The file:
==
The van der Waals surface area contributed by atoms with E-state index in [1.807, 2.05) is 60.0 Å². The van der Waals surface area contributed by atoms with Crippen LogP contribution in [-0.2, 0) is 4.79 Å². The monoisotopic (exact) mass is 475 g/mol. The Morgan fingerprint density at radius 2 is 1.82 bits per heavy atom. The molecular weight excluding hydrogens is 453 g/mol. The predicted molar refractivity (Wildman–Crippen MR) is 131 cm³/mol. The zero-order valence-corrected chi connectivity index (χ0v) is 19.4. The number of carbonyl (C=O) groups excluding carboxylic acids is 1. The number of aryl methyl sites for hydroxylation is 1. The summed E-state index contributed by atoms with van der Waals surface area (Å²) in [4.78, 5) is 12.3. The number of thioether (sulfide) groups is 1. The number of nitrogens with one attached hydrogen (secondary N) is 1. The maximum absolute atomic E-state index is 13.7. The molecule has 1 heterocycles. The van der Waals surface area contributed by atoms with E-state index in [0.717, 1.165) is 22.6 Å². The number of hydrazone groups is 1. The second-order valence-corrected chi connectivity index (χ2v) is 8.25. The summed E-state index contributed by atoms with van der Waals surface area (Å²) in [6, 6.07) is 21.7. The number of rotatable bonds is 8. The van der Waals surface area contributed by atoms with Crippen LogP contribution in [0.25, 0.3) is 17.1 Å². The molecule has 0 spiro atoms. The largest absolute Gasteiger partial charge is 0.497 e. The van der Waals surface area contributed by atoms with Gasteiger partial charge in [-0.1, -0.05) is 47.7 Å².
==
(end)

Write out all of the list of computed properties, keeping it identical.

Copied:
The van der Waals surface area contributed by atoms with E-state index in [1.807, 2.05) is 60.0 Å². The van der Waals surface area contributed by atoms with Crippen LogP contribution in [-0.2, 0) is 4.79 Å². The monoisotopic (exact) mass is 475 g/mol. The Morgan fingerprint density at radius 2 is 1.82 bits per heavy atom. The molecular weight excluding hydrogens is 453 g/mol. The predicted molar refractivity (Wildman–Crippen MR) is 131 cm³/mol. The zero-order valence-corrected chi connectivity index (χ0v) is 19.4. The number of carbonyl (C=O) groups excluding carboxylic acids is 1. The number of aryl methyl sites for hydroxylation is 1. The summed E-state index contributed by atoms with van der Waals surface area (Å²) in [4.78, 5) is 12.3. The number of thioether (sulfide) groups is 1. The number of nitrogens with one attached hydrogen (secondary N) is 1. The maximum absolute atomic E-state index is 13.7. The molecule has 1 heterocycles. The van der Waals surface area contributed by atoms with E-state index in [0.717, 1.165) is 22.6 Å². The number of hydrazone groups is 1. The second-order valence-corrected chi connectivity index (χ2v) is 8.25. The summed E-state index contributed by atoms with van der Waals surface area (Å²) in [6, 6.07) is 21.7. The number of rotatable bonds is 8. The van der Waals surface area contributed by atoms with Crippen LogP contribution in [0.25, 0.3) is 17.1 Å². The molecule has 0 spiro atoms. The largest absolute Gasteiger partial charge is 0.497 e. The van der Waals surface area contributed by atoms with Gasteiger partial charge in [-0.1, -0.05) is 47.7 Å².